Melbourne Industrial Revolution School Tour

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THE INDUSTRIAL REVOLUTION (IR) was a period 1700s to 1800s when new-found energy uses of coal and revolutionary steam-powered machines reduced human labour and dramatically increased production and population. New technologies changed the nature of labour, society and farming.
This Industrial Revolution resulted in the  British settlement of Melbourne in 1835 by accelerating exploration, worldwide commerce and emigration.
Our school tour explores these impacts on Melbourne of the Industrial Revolution including settlement, ports, technologies, transport, inventions, land use, shipping, geography, railways, buildings, mills, emigration and impact on Indigenous people,.
WHEN: Our school tour dates are by arrangement and are usually two hours in length normally starting and finishing at Federation Square  Students explore the surrounding river, park and urban CBD.
APPROX ROUTE: From Federation Square we travel east down the Yarra River promenade via Federation Wharf, Princes Bridge and Flinders Street Station, then north to Flinders Lane and Lt Collins Street, returning via Howie Place, Presgrave Lane, Melbourne Town Hall and Swanston Street to St Pauls Cathedral to Federation Square.



 The IR era created great wealth for some, great hardships for others and increases and movements in population.  It also created the British colony of Melbourne in 1835:
-Tasmanian wool farmers settled Melbourne to provide wool for the industrial mills of England to make textiles (clothes).
– Ships with new technologies such as compass, chronometers, maps, steam engines (1843)  brought vast numbers of migrants seeking gold and land.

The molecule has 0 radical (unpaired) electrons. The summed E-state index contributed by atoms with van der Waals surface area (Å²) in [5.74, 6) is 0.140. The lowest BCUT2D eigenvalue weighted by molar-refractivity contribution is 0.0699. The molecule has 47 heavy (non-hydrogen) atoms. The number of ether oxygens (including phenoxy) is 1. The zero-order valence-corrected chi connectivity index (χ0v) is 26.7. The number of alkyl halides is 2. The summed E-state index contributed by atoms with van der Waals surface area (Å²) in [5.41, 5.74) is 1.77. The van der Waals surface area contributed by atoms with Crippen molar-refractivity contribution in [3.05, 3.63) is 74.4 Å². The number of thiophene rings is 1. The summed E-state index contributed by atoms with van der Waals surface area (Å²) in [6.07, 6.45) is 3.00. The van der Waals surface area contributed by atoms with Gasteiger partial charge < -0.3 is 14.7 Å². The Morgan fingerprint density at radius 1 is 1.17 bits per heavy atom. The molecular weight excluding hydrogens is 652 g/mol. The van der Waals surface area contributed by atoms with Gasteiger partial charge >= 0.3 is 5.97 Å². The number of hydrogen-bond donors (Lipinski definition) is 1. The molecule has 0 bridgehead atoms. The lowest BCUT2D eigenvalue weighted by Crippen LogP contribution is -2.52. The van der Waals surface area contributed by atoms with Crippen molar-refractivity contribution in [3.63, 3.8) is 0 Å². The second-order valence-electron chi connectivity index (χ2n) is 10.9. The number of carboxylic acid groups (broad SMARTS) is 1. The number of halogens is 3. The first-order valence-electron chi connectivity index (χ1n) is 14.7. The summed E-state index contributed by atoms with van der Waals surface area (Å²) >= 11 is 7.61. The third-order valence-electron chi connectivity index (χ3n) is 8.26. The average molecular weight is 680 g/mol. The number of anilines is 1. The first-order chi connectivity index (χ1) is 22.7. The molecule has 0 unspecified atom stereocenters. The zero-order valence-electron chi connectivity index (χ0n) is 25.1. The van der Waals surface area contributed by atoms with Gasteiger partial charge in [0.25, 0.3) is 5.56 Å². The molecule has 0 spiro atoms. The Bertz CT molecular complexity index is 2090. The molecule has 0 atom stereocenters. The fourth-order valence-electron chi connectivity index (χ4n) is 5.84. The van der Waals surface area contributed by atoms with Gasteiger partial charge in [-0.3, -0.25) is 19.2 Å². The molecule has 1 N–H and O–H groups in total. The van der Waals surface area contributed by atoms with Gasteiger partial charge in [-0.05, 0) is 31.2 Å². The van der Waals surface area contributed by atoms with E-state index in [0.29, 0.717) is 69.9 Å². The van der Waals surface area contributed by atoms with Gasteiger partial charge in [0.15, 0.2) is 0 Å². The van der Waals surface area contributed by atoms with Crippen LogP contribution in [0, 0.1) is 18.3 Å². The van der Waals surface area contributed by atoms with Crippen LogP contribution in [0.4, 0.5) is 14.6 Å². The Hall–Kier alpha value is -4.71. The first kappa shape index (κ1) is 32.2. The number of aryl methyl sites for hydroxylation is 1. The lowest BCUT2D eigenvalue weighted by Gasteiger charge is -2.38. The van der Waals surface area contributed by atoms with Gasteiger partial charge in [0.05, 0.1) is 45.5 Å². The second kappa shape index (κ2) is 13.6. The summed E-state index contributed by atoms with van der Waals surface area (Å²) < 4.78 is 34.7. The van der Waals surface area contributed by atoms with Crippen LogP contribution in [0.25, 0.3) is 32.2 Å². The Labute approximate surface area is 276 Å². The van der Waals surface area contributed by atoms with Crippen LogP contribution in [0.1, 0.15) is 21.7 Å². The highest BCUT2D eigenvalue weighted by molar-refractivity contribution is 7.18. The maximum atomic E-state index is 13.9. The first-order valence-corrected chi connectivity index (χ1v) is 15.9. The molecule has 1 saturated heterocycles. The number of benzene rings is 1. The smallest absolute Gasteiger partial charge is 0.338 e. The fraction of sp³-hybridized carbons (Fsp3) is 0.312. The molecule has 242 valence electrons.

– New transport – railways, steamships, trams, horse coaches, bicycles – enabling mass movement of people and goods and the building of Melbourne’s suburbs.
– New inventions enabling mass communication including stamps, telegraphs, phones, vacuum tubes, printed newspapers.
–  Factories and utilities (eg roads and bridges) using new technologies powered by coal and steam. 
–  Free education, books and newspapers enabling people to gain skills.
–  Gold and currency enabling people to transact and exchange goods easily.
–  New weapons, ships and machines enablng occupation of new colonies including the Kulin Nation clan estates.
– New pastoralism using fenced lands, vastly increasing food but shifting most people into cities.

PLACES we visit depending on time available and events in the CBD

FEDERATION SQUARE: Federation, industrialisation, colonial borders and trade barriers

KULIN WORLD: Impacts on Indigenous people by the IR. Firestick farming supplanted by wool, beef, gold and wheat industries using tools including weapons of iron and steel.

HODDLE GRID: Horses, bullocks, railways, trams and towns

FEDERATION WHARF:  Ships and bluestone, From Dreamtime trail to the highway of British colonists and explorers, steam-powered ships, chronometers, cannons, ports, immigrants and quarries.

PRINCES BRIDGE 1886: The New Iron Age with concrete and steel and the Watt steam engine. The Melbourne Crest 1842.

FLINDERS STATION: Following the Iron Horse of the Industrial Revolution. Impacts of rail and suburbs. The first steam train in Australia. The Southbank Factory Hub, Industrial pollution.

FLINDERS LANE: Gold Rush lanes and warehouses. The Degraves flour mill. Mass immigration. 

BLOCK ARCADE: Weights and measures. Wool Mills. Photos and promenades. Basements and refrigeration. 1881 World Fair.

GPO: Mass communication, stamps, telegraphs and phones.

COLES BOOK ARCADE: Printing presses, books and free education.

Warehouses, winches, horse­­-posts, bricks and sewage.

MANCHESTER UNITY: Depressions and occupations. Telephones


ST PAULS: Churches and social services. Eureka, gold and democracy..



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